Four Ways to Add Depth to Your D&D Dice Rolls

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The game part of “role-playing game” primarily comes when dice hit the table. The story the players and the Dungeon Master are telling in their Dungeons & Dragons game comes to this point where both sides want to see what happens. Whether the roll succeeds or fails, the story should continue to be interesting. This binary result works most of the time. However, some tables want to have more dynamic results when players throw dice. Here are some of our favorite ways to spice up dice rolls beyond “I did the thing!” and “I didn’t do the thing!” while playing Dungeons & Dragons.

Player Driven Critical Rolls

Pixels Electronic Dice
Systemic Games

Officially, Dungeons & Dragons 5th Edition only has critical successes on attack rolls which allow for double damage on attacks. Natural 20s and natural 1s are automatic successes and failures, respectively but that’s it. In some editions of the game, these rolls lead to critical successes and failures where the character succeeds or fails at a higher level.

For example, the 20 on a Persuasion check doesn’t just convince the guard you’re meant to be there. Instead, the guard escorts you to the evil Duke directly! The 1 on the Stealth check doesn’t just mean you’re caught. It means your boot got stuck in a crack in the wall and you are at a disadvantage until you can pull free.

A great way to ease this idea into a game is to let the players take control when one of these rolls happens. Dungeon Masters can still guide the player to make sure that they don’t push the narrative off the rails. But most players should have a sense of what a great success or terrible failure should feel like.

Success at a Cost

Rolling a 1 is heartbreaking, but sometimes rolling a 14 when you need a 15 hurts just a little bit more. Players want to succeed and do cool things with their characters. In moments like these, players can negotiate a success at a cost. The Dungeon Master and player have a brief negotiation over what the player might take as a consequence in exchange for succeeding. This happens all the time in narratives; the hero doesn’t realize they are hurt worse than they initially thought. Or later, at some point, the noble will realize the statue is a forgery.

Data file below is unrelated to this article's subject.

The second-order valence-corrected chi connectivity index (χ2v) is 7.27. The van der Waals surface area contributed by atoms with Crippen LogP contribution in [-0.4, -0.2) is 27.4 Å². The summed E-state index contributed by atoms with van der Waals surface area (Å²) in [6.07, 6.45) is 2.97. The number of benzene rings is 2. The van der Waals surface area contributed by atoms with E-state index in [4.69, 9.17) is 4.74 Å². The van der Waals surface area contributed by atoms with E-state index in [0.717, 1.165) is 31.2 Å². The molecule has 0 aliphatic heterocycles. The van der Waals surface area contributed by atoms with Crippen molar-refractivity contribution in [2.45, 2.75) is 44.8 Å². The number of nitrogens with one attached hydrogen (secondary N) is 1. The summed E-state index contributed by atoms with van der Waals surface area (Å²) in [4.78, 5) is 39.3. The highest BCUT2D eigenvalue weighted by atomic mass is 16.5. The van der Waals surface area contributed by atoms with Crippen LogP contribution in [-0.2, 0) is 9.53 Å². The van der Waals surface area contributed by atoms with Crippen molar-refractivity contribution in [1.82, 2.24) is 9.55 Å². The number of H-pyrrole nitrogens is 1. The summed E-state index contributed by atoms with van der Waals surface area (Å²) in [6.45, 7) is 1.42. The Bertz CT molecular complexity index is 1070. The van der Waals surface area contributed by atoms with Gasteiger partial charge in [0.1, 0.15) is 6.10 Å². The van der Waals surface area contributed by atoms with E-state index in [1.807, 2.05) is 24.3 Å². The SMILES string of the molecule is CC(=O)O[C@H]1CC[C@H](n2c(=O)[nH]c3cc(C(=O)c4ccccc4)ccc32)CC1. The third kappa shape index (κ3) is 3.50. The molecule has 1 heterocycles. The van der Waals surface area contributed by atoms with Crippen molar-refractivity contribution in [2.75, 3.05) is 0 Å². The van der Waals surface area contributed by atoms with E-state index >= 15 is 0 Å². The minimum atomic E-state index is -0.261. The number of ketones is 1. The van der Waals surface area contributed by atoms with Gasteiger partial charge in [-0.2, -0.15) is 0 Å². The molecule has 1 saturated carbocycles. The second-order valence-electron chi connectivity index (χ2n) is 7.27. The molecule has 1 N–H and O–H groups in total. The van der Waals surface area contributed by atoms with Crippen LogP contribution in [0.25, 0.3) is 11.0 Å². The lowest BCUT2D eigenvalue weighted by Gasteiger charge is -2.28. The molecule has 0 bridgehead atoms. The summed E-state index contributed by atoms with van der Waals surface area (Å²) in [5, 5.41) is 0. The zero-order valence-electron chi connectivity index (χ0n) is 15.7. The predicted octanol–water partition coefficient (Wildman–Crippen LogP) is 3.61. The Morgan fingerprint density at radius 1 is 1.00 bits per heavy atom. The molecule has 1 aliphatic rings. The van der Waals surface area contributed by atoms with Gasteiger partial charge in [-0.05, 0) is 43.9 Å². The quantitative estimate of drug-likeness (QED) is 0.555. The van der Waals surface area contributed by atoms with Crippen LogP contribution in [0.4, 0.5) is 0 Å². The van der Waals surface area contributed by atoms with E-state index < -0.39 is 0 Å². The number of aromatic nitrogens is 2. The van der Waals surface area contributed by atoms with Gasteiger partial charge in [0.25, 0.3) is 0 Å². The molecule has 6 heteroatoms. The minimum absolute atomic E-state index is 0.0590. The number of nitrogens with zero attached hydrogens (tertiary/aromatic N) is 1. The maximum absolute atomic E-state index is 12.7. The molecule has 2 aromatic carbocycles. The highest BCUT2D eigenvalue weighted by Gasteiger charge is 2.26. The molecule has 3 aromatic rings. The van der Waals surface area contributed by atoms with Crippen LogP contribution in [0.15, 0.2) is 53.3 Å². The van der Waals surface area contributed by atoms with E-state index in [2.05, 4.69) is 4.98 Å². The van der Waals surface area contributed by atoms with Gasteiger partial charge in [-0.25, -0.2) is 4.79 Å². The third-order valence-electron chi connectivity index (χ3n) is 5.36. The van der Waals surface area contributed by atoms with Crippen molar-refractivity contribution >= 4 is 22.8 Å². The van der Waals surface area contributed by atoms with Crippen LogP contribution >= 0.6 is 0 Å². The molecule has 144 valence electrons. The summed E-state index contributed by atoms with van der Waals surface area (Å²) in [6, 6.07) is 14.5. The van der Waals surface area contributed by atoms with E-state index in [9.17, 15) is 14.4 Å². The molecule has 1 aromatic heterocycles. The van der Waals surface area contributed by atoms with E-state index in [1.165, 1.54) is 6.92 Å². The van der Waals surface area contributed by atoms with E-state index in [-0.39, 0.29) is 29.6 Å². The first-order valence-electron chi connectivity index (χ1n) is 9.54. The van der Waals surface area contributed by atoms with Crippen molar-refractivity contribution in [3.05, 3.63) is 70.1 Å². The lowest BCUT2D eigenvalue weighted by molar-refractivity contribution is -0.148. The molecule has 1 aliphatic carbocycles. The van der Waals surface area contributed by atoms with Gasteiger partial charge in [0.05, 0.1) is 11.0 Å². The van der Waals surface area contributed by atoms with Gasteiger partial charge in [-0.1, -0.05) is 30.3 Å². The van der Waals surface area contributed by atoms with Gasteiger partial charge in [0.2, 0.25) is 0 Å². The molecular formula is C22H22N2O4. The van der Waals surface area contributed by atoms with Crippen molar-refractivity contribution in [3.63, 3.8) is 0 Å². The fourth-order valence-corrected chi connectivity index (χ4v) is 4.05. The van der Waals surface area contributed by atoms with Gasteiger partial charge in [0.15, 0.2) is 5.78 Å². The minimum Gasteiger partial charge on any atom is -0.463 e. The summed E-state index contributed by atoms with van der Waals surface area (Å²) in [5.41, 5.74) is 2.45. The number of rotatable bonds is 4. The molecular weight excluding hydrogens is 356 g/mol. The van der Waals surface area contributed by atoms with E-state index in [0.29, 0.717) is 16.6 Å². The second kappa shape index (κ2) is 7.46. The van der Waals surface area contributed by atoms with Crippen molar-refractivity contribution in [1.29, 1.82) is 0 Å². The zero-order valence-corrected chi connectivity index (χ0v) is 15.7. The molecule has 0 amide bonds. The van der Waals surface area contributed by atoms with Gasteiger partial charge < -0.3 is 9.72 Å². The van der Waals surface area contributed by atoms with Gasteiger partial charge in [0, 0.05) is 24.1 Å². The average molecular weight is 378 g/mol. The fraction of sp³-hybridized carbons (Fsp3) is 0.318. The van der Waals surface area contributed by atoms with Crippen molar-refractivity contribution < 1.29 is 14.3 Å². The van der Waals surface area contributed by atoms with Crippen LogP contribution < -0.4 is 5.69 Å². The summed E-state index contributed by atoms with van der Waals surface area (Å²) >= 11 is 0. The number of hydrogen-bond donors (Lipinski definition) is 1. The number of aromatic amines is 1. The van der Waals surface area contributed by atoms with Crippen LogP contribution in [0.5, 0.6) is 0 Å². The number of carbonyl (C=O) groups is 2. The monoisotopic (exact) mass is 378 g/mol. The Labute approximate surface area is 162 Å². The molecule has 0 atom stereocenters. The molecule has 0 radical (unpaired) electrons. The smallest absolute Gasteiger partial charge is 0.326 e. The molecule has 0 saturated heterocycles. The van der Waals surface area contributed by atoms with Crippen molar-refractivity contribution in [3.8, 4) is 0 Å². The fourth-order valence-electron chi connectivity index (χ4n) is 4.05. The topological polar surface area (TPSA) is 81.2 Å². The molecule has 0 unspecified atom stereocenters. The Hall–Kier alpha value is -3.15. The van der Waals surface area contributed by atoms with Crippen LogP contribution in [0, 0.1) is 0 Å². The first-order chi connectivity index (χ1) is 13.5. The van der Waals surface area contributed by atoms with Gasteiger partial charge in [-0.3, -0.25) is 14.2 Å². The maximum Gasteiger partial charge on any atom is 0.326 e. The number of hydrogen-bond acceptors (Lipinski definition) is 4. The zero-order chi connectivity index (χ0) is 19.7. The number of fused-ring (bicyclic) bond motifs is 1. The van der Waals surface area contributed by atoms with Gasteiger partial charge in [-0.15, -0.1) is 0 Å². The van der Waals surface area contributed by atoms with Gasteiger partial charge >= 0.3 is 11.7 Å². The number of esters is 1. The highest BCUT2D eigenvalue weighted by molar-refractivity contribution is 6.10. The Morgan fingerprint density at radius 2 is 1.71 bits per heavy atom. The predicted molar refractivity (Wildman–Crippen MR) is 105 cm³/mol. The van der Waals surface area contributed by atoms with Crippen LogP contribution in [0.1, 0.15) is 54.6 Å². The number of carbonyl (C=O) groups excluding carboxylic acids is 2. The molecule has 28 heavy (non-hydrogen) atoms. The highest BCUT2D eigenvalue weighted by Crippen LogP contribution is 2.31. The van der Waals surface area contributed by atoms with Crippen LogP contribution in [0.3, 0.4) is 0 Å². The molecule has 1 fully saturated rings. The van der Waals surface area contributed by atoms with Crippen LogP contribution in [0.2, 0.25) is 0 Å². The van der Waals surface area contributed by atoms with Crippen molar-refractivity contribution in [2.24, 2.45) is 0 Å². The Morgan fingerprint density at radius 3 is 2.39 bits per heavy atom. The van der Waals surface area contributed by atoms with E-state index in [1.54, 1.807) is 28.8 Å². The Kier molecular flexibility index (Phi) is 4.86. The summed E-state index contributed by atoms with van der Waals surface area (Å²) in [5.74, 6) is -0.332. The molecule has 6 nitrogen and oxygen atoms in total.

Success at a cost in Dungeons & Dragons is particularly useful in using or breaking equipment to put pressure on parties looking to rush through a dungeon. Should they head back in town for thieves tools? Should the paladin explore other rooms to find a shield she can use?

Critical Hit Cards

The base rules for 5th Edition keep things pretty clean and simple. Players roll double their damage dice on a natural 20 roll. But many players have a long-standing tradition of getting into the nitty gritty details of a critical hit. Past editions have had charts on which to roll. They detail what body parts they smash, sever, or slice off.

A product like Nord Games Critical Hit Deck for Players adds this element to 5e by not only offering alternate conditions for the player’s vicious blow, but also altering the damage based on the type the weapon inflicts. GMs can also pick up their own deck to really expand the options. The cards make a critical roll feel like a slow-motion cutscene from a console RPG.

They also have a deck for critical failures for players who want to make a natural 1 a special occasion.

Minor Effects

Natural 20s are great, but what about those poor 19s? There’s a lot of room to explore between the success of hitting a difficulty class and the big success of a natural 20. A high enough roll could still offer a minor effect, like a five-foot push back or gaining hit points equal to the attacker’s Con modifier as a rush of adrenaline hits from the solid hit. The options could expand as the character grows, too. Minor effects might occur whenever the character succeeds in an attack roll on a number equal to or higher than 20-their proficiency bonus.

Originally published on March 7, 2019.

Rob Wieland is an author, game designer (Star Wars RPG, Firefly RPG, Camelot Trigger) and professional nerd. who  occasionally tweets and livestreams RPGs with the  Theatre of the Mind Players while his meat body resides in scenic Milwaukee, WI. 

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